Austen’s weirdest, hardest-to-love novel hasn’t inspired a wide array of adaptations, but Patricia Rozema’s 1999 film offers an interesting take on the story. Clearly influenced by post-colonial scholarship, which attends to the brutal reality of plantation slavery that provides much of the Bertram family’s wealth, this does not turn a blind eye to the darker, often overlooked side of Jane Austen’s England.
We’re more conflicted about how the film turns the frustratingly passive Fanny Price into a burgeoning authoress who closely resembles Jane Austen, although we’ll take Frances O’Connor’s Austen over Anne Hathaway’s any day.
Watch it on Amazon.
Honorable mention: BBC Radio 4’s 2003 adaptation featuring Benedict Cumberbatch as Edmund Bertram, Felicity Jones as Fanny Price, and David Tennant as Tom Bertram. Before your head explodes with glee, this is a radio drama, which means it’s audio only. But Benedict Cumberbatch does have a mighty fine voice.
Each issue of GOOP has slowly erased whatever youthful enthusiasm we had for the Gwyneth Paltrow . But our favorite adaptation of Austen’s masterpiece is Amy Heckerling’s brilliant Clueless. Proof that you can not only adapt a novel into a feature length film, but do it in a brisk and yet unhurried 97 minutes, Clueless hilariously updates Emma to a Beverly Hills setting.
This movie is both a nuanced adaptation of its source material and a perfect time-capsule of mid-90s culture (“I’m having a ‘’ experience”), LA geography (“Ew! My life is turning into a bigger disaster than Malibu”), as well as some perfect mélange of the two (“Actually, Kato, that’s exactly what it means”).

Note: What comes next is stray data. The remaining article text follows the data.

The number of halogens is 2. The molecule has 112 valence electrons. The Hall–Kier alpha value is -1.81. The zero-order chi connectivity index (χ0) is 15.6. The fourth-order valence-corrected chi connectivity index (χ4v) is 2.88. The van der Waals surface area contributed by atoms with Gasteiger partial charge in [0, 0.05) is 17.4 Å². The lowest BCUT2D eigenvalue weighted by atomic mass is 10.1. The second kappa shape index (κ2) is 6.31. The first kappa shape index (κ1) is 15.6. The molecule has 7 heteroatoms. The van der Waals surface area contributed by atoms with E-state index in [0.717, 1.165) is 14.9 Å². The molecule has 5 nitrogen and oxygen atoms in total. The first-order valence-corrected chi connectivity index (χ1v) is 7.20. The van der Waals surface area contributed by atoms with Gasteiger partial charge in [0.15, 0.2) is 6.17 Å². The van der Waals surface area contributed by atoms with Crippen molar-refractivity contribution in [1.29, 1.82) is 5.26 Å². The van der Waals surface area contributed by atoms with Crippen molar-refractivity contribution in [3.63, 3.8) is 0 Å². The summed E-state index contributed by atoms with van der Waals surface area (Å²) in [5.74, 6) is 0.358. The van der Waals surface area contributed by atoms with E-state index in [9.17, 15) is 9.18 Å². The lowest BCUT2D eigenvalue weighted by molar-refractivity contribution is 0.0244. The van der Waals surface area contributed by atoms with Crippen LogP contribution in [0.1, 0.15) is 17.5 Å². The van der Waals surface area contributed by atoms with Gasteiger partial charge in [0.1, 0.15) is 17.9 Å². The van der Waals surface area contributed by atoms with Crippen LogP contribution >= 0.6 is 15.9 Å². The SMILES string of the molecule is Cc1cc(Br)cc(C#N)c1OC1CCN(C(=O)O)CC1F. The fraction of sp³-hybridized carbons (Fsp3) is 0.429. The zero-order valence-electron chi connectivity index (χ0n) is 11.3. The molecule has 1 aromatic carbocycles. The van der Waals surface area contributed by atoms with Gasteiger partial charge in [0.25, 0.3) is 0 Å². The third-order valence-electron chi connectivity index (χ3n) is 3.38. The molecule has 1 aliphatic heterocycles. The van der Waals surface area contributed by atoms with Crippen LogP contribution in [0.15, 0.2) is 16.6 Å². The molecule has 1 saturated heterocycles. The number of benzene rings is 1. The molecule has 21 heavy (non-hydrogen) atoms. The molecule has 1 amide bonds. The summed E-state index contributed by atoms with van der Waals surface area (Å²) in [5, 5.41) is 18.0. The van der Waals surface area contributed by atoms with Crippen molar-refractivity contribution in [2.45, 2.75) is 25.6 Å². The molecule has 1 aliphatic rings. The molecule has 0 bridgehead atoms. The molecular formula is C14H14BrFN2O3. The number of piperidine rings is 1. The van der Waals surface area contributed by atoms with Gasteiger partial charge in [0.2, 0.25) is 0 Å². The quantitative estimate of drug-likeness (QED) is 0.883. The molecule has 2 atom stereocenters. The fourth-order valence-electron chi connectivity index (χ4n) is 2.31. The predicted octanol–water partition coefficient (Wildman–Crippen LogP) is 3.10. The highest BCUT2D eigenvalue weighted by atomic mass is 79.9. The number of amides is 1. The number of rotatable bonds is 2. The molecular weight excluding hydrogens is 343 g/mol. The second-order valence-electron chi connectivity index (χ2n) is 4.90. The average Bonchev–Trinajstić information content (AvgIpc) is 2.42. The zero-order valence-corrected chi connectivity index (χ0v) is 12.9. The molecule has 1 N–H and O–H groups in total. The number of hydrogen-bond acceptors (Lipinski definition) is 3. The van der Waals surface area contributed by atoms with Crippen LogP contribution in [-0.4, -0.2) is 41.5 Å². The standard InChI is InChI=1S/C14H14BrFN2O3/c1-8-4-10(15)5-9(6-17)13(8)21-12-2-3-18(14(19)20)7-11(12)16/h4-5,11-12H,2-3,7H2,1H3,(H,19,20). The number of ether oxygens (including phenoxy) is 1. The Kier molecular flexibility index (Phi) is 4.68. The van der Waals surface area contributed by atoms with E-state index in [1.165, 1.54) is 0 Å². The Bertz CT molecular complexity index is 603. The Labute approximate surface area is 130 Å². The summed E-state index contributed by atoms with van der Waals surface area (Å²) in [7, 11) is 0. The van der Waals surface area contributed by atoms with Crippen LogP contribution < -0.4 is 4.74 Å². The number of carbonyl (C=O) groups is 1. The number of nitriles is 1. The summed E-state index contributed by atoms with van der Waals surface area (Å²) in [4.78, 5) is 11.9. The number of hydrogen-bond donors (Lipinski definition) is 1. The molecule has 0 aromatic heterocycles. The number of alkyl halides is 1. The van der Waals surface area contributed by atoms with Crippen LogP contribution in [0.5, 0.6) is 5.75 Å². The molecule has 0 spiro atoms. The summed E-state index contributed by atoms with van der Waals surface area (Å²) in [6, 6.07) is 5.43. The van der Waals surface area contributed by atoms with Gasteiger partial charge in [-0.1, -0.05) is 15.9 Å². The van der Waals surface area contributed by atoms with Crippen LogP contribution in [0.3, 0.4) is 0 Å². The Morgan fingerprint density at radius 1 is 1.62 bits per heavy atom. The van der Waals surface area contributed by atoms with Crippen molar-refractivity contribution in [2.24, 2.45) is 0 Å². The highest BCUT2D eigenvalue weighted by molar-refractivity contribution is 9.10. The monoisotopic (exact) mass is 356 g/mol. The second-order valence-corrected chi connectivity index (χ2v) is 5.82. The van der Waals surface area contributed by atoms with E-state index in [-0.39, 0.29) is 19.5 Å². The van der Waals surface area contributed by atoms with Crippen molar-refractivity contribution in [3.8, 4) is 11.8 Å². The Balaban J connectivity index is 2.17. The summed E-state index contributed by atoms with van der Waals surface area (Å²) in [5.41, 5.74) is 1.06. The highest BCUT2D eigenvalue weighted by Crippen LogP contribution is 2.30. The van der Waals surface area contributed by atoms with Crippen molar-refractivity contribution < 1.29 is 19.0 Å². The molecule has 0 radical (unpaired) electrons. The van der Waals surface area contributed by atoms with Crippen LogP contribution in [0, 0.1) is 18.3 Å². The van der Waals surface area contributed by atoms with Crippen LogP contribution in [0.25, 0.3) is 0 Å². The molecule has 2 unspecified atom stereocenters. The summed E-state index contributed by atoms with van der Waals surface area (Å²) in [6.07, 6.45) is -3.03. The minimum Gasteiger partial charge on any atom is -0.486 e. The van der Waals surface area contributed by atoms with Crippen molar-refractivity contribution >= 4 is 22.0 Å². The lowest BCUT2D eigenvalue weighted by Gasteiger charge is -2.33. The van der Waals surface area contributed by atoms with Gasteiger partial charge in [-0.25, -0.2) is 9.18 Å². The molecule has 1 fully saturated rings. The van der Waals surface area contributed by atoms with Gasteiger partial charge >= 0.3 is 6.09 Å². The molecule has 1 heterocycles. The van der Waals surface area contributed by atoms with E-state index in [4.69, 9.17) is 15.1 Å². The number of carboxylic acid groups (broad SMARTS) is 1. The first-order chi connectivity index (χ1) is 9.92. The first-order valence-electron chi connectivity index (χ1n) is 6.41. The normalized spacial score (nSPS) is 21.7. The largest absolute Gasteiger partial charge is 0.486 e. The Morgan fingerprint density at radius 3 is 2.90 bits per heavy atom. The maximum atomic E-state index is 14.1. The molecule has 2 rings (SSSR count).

Despite—or perhaps because of—the fact that is probably my favorite Austen novel, none of the Persuasion adaptations can count us as particularly ardent fans. While we liked some aspects of the 2007 ITV-produced version starring Sally Hawkins, we couldn’t get over my frustration with how it ended: Captain Wentworth buys Anne Elliot’s spendthrift father’s estate (this completely misses the point of the novel’s end, which is all about how Anne and Wentworth are about to embark on a new, mobile life unfettered by the expectations of the decaying landed aristocracy).
The 1995 film starring Amanda Root and Ciarán Hinds isn’t perfect, but the acting is great, and this version deserves credit for being perhaps the only Austen adaptation featuring actors who look like normal humans (not counting the woodenly-acted BBC adaptations from the 70s and 80s).
Watch it on Amazon.
Adapted by BBC Pride and Prejudice screenwriter Andrew Davies, this 2007 take on Austen’s youthful imaginings (Northanger Abbey was her last published novel, but Austen drafted it over a decade prior) preserves much of its madcap delight. The then-unknown Felicity Jones brings unlikely heroine Catherine Moreland to life with exactly the right combination of bumbling credulity, sweetness, and righteous indignation.
Though it borrows its title from one of her juvenile stories, Love and Friendship actually adapts Austen's enthusiastically bitchy novella, . To be fair, this adaptation didn't have competition: there haven't been any other adaptations of Austen's lesser-known novella. But this film convinced us that we've been sleeping on Austen's shorter works.
According to New York Times critic A.O. Scott, director Whit Stillman "is perfectly at home in Austen’s world. He approaches his literary source not with the usual reverence but with an appreciation for its freewheeling sense of fun. At times, most often when Mr. Bennett is onscreen, Love & Friendship is howlingly funny, and as a whole it feels less like a romance than like a caper, an unabashedly contrived and effortlessly inventive heist movie with a pretty good payoff."
Watch it on Amazon.
Featured photo: Courtesy of Focus Features